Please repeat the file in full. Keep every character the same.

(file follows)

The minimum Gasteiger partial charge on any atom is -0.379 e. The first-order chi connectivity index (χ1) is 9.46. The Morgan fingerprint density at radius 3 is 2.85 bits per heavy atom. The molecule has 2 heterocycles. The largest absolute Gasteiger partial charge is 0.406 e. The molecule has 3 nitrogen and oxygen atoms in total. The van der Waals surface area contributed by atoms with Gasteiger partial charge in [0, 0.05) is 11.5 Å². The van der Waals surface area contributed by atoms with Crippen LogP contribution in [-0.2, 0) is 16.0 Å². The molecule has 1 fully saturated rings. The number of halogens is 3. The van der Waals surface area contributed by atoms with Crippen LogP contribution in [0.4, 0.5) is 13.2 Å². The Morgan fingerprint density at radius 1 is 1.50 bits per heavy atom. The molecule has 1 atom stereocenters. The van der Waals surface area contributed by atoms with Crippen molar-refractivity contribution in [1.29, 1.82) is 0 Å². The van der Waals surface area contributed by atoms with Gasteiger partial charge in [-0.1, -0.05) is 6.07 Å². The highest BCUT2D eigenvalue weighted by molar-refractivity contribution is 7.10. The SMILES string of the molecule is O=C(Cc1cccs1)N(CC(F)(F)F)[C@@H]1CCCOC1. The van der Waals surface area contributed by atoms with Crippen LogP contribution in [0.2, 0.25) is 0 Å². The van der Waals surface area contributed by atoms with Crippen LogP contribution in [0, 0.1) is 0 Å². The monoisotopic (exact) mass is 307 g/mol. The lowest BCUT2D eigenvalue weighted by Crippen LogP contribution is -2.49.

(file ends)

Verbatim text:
The minimum Gasteiger partial charge on any atom is -0.379 e. The first-order chi connectivity index (χ1) is 9.46. The Morgan fingerprint density at radius 3 is 2.85 bits per heavy atom. The molecule has 2 heterocycles. The largest absolute Gasteiger partial charge is 0.406 e. The molecule has 3 nitrogen and oxygen atoms in total. The van der Waals surface area contributed by atoms with Gasteiger partial charge in [0, 0.05) is 11.5 Å². The van der Waals surface area contributed by atoms with Crippen LogP contribution in [-0.2, 0) is 16.0 Å². The molecule has 1 fully saturated rings. The number of halogens is 3. The van der Waals surface area contributed by atoms with Crippen LogP contribution in [0.4, 0.5) is 13.2 Å². The Morgan fingerprint density at radius 1 is 1.50 bits per heavy atom. The molecule has 1 atom stereocenters. The van der Waals surface area contributed by atoms with Crippen molar-refractivity contribution in [1.29, 1.82) is 0 Å². The van der Waals surface area contributed by atoms with Gasteiger partial charge in [-0.1, -0.05) is 6.07 Å². The highest BCUT2D eigenvalue weighted by molar-refractivity contribution is 7.10. The SMILES string of the molecule is O=C(Cc1cccs1)N(CC(F)(F)F)[C@@H]1CCCOC1. The van der Waals surface area contributed by atoms with Crippen LogP contribution in [0.2, 0.25) is 0 Å². The van der Waals surface area contributed by atoms with Crippen LogP contribution in [0, 0.1) is 0 Å². The monoisotopic (exact) mass is 307 g/mol. The lowest BCUT2D eigenvalue weighted by Crippen LogP contribution is -2.49.